"For several years, we have been seeing anecdotal evidence that identity theft is a significant problem that is on the rise," said Howard Beales, director of the FTC's consumer protection bureau, in a statement. "Now we know."
The report notes since 1998, when the agency began tracking identity theft, after receiving the authority from Congress to do so, the number of complaints has doubled every year. For the first seven months of this year, 131,000 consumers complained and nearly 70,000 more are expected to follow suit by the end of 2003. That was a report compiled in 2003 imagine what the stats are on Internet Identity theft are at this time.
The studies show that from mid-2005 until mid-2006, about 15 million Americans were victims of fraud that stemmed from identity theft, an increase of more than 50 percent from the estimated 9.9 million in 2003.
The study surveyed 5,000 U.S. adults who use the Internet. The research found that identity theft victims are losing more money and getting less of it back. The average loss of funds in a case of identity theft was $3,257 in 2006, up from $1,408 in 2005. Additionally, the average loss in the opening of a fraudulent new account has more than doubled over that time, from $2,678 to $5,962.
Although he could not quantify the impact precisely, Beales said the breaches of security are costing the economy "billions of dollars."
In this day of fast acting cyber criminals, stealing identities happens in seconds. The only way to prevent identity theft is to use a proactive solution stopping Identity Theft before it happens.
The government report noted businesses that maintain information about consumers on their computers are working with the government to decrease their information security breaches. But technology industry critics complain businesses are not doing enough to protect consumers -- and prosecutors simply do not possess the resources to track all the identity theft crimes going on across the country every day.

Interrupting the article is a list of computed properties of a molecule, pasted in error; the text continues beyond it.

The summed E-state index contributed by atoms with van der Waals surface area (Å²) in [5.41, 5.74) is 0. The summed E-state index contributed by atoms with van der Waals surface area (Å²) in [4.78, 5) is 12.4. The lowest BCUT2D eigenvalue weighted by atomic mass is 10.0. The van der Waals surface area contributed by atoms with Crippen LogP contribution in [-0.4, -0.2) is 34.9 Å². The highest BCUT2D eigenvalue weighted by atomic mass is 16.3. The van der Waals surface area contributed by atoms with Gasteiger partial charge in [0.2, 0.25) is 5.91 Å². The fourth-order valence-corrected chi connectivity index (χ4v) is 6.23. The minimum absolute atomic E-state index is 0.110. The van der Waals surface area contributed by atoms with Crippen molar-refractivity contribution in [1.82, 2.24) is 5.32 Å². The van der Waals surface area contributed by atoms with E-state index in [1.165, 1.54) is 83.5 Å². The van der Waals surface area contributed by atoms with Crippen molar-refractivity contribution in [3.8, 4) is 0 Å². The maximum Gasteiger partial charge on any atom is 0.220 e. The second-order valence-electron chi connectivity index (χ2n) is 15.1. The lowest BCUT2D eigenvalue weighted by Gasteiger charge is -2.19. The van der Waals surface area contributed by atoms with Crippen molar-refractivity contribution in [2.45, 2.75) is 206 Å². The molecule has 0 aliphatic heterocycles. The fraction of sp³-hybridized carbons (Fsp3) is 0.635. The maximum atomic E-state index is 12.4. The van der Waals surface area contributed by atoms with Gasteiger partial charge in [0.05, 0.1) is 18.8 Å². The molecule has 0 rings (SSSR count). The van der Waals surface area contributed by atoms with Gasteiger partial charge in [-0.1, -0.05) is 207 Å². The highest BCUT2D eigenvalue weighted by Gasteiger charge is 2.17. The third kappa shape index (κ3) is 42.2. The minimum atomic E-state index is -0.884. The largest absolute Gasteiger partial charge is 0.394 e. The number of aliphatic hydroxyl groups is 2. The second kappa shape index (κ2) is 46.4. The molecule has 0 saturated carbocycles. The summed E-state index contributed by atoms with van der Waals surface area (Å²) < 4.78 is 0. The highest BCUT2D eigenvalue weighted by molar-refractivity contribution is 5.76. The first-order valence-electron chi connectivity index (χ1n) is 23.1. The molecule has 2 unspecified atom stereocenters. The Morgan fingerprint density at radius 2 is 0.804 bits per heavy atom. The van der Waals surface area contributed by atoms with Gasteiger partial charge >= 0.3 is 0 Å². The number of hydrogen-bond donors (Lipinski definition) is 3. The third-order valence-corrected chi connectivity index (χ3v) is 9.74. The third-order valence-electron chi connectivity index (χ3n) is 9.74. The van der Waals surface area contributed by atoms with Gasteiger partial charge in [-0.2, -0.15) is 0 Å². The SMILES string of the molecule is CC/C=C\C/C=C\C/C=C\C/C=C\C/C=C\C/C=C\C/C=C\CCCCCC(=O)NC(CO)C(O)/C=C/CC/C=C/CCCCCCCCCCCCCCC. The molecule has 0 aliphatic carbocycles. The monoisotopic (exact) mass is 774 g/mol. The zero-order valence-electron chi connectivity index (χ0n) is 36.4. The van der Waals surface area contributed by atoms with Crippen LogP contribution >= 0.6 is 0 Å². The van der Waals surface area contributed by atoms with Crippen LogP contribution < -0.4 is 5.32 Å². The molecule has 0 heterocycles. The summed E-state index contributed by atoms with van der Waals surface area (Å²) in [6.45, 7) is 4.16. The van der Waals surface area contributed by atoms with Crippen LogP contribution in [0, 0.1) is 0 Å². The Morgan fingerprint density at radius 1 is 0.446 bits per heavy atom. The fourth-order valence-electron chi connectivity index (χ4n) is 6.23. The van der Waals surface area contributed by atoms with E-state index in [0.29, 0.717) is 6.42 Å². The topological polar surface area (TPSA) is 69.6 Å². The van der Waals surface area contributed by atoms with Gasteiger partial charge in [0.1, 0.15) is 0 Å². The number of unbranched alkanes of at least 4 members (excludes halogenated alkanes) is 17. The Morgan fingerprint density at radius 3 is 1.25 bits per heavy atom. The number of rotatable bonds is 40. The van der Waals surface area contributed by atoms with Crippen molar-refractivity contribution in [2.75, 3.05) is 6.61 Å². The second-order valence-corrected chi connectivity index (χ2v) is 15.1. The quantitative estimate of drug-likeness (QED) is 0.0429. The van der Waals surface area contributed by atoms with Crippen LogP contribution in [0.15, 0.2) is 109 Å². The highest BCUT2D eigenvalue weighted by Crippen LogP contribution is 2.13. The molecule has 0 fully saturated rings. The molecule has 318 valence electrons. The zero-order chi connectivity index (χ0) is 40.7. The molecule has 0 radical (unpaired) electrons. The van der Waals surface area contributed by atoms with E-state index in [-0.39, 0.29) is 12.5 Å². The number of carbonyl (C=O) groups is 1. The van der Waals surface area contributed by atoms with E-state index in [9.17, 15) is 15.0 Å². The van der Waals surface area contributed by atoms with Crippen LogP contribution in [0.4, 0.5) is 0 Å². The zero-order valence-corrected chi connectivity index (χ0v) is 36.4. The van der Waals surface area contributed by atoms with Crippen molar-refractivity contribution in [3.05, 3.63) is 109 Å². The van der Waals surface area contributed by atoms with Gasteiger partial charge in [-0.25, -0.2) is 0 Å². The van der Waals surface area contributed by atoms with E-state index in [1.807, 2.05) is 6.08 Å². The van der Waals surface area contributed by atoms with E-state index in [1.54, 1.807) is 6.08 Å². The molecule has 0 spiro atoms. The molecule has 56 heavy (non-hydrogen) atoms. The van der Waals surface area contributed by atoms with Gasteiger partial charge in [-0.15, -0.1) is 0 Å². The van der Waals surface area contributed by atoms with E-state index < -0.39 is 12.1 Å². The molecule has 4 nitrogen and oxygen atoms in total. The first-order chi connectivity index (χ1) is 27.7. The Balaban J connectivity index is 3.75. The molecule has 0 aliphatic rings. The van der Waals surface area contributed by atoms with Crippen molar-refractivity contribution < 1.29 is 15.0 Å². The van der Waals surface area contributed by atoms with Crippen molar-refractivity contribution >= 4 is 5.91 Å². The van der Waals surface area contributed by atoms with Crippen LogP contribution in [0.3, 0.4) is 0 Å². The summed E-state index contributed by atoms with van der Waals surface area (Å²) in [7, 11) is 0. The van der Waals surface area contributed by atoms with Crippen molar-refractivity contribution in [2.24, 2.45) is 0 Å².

"The operating mentality of most companies is, 'If we lose customers' personal data, we hope they don't find out about it,'" Bob Sullivan, author of a book about identity theft to be published next spring, who also writes about the topic for MSNBC.com, told UPI. "They're being negligent."
This alleged negligence manifests itself in many different ways.
"I've gotten a lot of calls from ex-hackers," Harvey Jacobs, partner at Jacobs & Associates, an Internet law firm with offices in Washington D.C. and suburban Maryland, told UPI. "They're usually computer consultants now, looking to drum up business. Their typical story is something like this: They've found a list of 8,000 credit card customer names through a back door search on a major company's server. They called the president of the firm to alert him about the risk, but nothing was done about it. That's simply carelessness. They're leaving the keys in the car, so to speak."